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      12-13-2019, 12:29 PM   #30
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Quote:
Originally Posted by FlyingLow78 View Post
I have a similar setup on my M3, courtesy of the M2 forums. I added Porsche GT3 front scoops to the rear arms to direct air at the calipers, and so far all is well. Even running at Monza I didn't pop any of my temperature strips, so the calipers never even hit 370 Fahrenheit.

https://f87.bimmerpost.com/forums/sh...ht=brake+ducts

How'd you attach the camera in there?? I'm interested in trying that out myself
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      12-13-2019, 03:40 PM   #31
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Quote:
Originally Posted by HA55L3R View Post
How'd you attach the camera in there?? I'm interested in trying that out myself
Post #92: https://f80.bimmerpost.com/forums/sh...1422652&page=5
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      12-15-2019, 01:34 PM   #32
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I really like the idea of the this brake duct idea. I just don't like the way the duct and hoses hang low a bit.
There must be a way to do something similar and moving the air inlet to the front of the car and if not, perhaps have the duct inlet flush with the bottom of the car similar to a hood vent.
On a side note I think the hoses would be better secured with adel clamps rather than zip ties.
I saw another setup which had a stiffer looking hose that did not require any clamps and seems to route well also.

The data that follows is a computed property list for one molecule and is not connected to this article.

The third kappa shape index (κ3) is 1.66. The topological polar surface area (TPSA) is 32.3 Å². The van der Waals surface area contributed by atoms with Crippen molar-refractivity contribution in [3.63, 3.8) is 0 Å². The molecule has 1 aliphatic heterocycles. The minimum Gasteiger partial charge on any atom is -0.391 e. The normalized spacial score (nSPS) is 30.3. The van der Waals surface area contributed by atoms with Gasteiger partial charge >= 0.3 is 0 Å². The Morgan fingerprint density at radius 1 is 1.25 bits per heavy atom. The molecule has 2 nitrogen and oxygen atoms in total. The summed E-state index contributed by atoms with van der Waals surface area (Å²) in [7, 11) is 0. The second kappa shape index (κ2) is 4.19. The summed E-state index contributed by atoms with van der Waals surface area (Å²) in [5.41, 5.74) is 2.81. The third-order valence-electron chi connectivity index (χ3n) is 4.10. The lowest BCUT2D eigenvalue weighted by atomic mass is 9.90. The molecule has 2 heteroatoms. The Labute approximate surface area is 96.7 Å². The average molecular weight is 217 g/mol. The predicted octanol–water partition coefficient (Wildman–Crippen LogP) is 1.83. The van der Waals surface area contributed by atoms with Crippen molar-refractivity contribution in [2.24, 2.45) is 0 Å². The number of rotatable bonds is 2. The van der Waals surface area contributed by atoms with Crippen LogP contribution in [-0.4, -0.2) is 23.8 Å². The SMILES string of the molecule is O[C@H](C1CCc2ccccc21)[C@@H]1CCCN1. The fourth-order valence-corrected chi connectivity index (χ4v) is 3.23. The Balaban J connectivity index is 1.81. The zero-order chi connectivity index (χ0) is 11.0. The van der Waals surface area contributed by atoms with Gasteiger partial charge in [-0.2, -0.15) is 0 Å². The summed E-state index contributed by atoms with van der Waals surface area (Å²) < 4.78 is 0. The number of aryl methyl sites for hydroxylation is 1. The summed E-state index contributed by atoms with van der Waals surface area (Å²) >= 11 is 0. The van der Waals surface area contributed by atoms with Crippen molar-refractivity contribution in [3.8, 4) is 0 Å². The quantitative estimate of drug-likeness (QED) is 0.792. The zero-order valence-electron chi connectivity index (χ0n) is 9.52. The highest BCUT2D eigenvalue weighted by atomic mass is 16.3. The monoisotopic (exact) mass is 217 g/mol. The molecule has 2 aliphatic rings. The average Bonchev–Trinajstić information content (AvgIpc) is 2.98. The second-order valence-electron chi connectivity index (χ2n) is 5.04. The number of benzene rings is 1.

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      12-16-2019, 02:26 PM   #33
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Quote:
Originally Posted by behindthen0thing View Post
I really like the idea of the this brake duct idea. I just don't like the way the duct and hoses hang low a bit.
There must be a way to do something similar and moving the air inlet to the front of the car and if not, perhaps have the duct inlet flush with the bottom of the car similar to a hood vent.
On a side note I think the hoses would be better secured with adel clamps rather than zip ties.
I saw another setup which had a stiffer looking hose that did not require any clamps and seems to route well also.
The scoops are the best solution I've found so far. Hanging below the lower arms is not such a big deal, as long as you are aware of speed bumps and approach them correctly. Even then, going over some huge ones near Monza wasn't a problem, and I have actually gained a lot of confidence in the setup's ability to clear obstacles. The aluminum belly pan actually hangs lower due to suspension travel and the scoops are fairly static in height since they're close to the wheels.

It is possible to route the inlets to the kidney grills, but it's a compromise. A clear path exists from the wheel arch interior to the kidneys if you are willing to cut the fender liner a bit, but you would need to re-route the engine air intake or share the opening. I wasn't willing to do that since the performance is excellent already.

The hoses aren't secured with anything at the moment, other than a worm gear clamp at each end. The hose is slightly pinched in the middle where it passes between the knuckle and shock body. Zip ties hold the scoop to the lower arm and allow it to break off if it hits something. Adding adel clamps wouldn't make it perform any better or be more secure. The CEET hose I am using is fairly stiff, and I wouldn't recommend going for something less flexible because it will pull on the scoop and/or the rotor shield.